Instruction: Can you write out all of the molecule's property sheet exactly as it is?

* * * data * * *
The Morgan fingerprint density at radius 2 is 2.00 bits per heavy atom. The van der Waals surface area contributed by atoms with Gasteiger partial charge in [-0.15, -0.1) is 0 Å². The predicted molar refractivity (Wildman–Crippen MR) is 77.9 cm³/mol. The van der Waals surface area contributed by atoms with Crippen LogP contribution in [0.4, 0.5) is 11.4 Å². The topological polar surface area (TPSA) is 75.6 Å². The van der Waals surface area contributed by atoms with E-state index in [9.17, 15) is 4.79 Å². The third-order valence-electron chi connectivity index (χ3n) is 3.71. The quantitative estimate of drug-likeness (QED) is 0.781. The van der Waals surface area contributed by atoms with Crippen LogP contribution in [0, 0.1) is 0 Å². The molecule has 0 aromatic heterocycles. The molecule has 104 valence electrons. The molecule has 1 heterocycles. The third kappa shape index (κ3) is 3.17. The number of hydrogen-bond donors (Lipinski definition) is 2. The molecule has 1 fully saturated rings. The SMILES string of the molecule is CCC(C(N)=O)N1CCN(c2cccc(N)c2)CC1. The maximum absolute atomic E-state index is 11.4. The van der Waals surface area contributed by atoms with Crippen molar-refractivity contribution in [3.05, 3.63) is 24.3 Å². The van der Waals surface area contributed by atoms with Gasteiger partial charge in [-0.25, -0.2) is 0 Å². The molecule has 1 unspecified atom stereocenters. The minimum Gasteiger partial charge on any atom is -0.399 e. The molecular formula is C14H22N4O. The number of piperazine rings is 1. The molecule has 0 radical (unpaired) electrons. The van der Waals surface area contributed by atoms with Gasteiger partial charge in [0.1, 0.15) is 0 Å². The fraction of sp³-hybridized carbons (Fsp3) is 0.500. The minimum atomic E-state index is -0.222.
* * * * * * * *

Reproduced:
The Morgan fingerprint density at radius 2 is 2.00 bits per heavy atom. The van der Waals surface area contributed by atoms with Gasteiger partial charge in [-0.15, -0.1) is 0 Å². The predicted molar refractivity (Wildman–Crippen MR) is 77.9 cm³/mol. The van der Waals surface area contributed by atoms with Crippen LogP contribution in [0.4, 0.5) is 11.4 Å². The topological polar surface area (TPSA) is 75.6 Å². The van der Waals surface area contributed by atoms with E-state index in [9.17, 15) is 4.79 Å². The third-order valence-electron chi connectivity index (χ3n) is 3.71. The quantitative estimate of drug-likeness (QED) is 0.781. The van der Waals surface area contributed by atoms with Crippen LogP contribution in [0, 0.1) is 0 Å². The molecule has 0 aromatic heterocycles. The molecule has 104 valence electrons. The molecule has 1 heterocycles. The third kappa shape index (κ3) is 3.17. The number of hydrogen-bond donors (Lipinski definition) is 2. The molecule has 1 fully saturated rings. The SMILES string of the molecule is CCC(C(N)=O)N1CCN(c2cccc(N)c2)CC1. The maximum absolute atomic E-state index is 11.4. The van der Waals surface area contributed by atoms with Crippen molar-refractivity contribution in [3.05, 3.63) is 24.3 Å². The van der Waals surface area contributed by atoms with Gasteiger partial charge in [-0.25, -0.2) is 0 Å². The molecule has 1 unspecified atom stereocenters. The minimum Gasteiger partial charge on any atom is -0.399 e. The molecular formula is C14H22N4O. The number of piperazine rings is 1. The molecule has 0 radical (unpaired) electrons. The van der Waals surface area contributed by atoms with Gasteiger partial charge in [0.1, 0.15) is 0 Å². The fraction of sp³-hybridized carbons (Fsp3) is 0.500. The minimum atomic E-state index is -0.222.